Magazine Rates Universities Based On How Easy It Is To Have Sex With Female Students
Japanese men's magazine Spa! has issued an apology after publishing a list of universities ranking how easy it is to persuade women to have sex at parties.
The article categorised female university students based on how "available" they were to have sex at the parties. Women at five universities were categorised as "easily available".
The article also provided readers with tips on how to convince a woman to have intercourse. These tips reportedly included advising men to judge a woman's sexual availability based on her clothing and appearance.
The article referred to the Japanese practice of 'gyaranomi' -- drinking parties where men pay women to attend. It also included an interview with the developer of an app that helps men find women who could be potential attendees to such parties.
The list in the magazine saw Spa! cop serious backlash, with one woman even launching a campaign to have the article removed completely.
Kazuna Yamamoto launched a petition on change.org on Sunday, which has attracted more than 38,000 signatures. She demanded the magazine issue an apology and remove the article immediately.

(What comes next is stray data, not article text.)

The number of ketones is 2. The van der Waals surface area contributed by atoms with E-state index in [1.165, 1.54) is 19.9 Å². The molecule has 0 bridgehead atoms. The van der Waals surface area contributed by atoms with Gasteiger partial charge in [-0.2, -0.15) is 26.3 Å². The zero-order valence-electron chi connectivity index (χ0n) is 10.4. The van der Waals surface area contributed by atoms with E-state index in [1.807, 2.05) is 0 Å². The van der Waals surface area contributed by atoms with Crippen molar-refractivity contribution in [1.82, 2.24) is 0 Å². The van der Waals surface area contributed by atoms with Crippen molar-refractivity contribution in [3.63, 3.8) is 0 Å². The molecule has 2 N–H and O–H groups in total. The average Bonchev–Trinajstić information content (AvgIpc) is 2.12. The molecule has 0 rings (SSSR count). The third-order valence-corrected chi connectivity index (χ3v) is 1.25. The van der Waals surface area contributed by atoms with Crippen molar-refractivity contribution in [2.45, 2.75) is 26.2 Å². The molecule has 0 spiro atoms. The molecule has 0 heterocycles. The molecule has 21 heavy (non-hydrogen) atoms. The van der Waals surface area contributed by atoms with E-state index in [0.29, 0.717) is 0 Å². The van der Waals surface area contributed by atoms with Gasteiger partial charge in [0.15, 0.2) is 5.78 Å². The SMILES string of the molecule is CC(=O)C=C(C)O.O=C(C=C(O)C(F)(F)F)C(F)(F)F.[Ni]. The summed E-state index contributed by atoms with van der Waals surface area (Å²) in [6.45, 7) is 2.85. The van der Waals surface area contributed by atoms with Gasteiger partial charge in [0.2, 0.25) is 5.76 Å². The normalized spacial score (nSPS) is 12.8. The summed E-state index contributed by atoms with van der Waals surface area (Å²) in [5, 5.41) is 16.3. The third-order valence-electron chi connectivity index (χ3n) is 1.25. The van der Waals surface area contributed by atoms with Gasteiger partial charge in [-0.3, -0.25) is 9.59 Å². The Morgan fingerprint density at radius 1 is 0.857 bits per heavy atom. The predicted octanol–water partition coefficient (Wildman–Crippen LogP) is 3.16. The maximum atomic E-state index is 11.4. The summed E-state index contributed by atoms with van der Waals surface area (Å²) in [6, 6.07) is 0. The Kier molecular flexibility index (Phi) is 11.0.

"2018 was a year where women from all over the world fought for women’s rights, so that our voices were delivered," Kazuna wrote on the petition's website.
"We demand Shuukan Spa to take this article back and apologise, and promise to not use objectifying words to talk about women. This sexualising of women is not funny."
The petition website also includes a video with men and women from all over the world condemning the sexualistion of women.
Spa! Magazine has issued an apology for the article, acknowledging that they provided information to men possibly encouraging them to intimidate women they socialise with.
"We would like to apologise for using sensational language to appeal to readers about how they can become intimate with women and for creating a ranking... with real university names... that resulted in a feature that may have offended readers," a spokesperson for the magazine said in a statement.
"On issues that involve sex, we will do what we can as a magazine to listen to various opinions."
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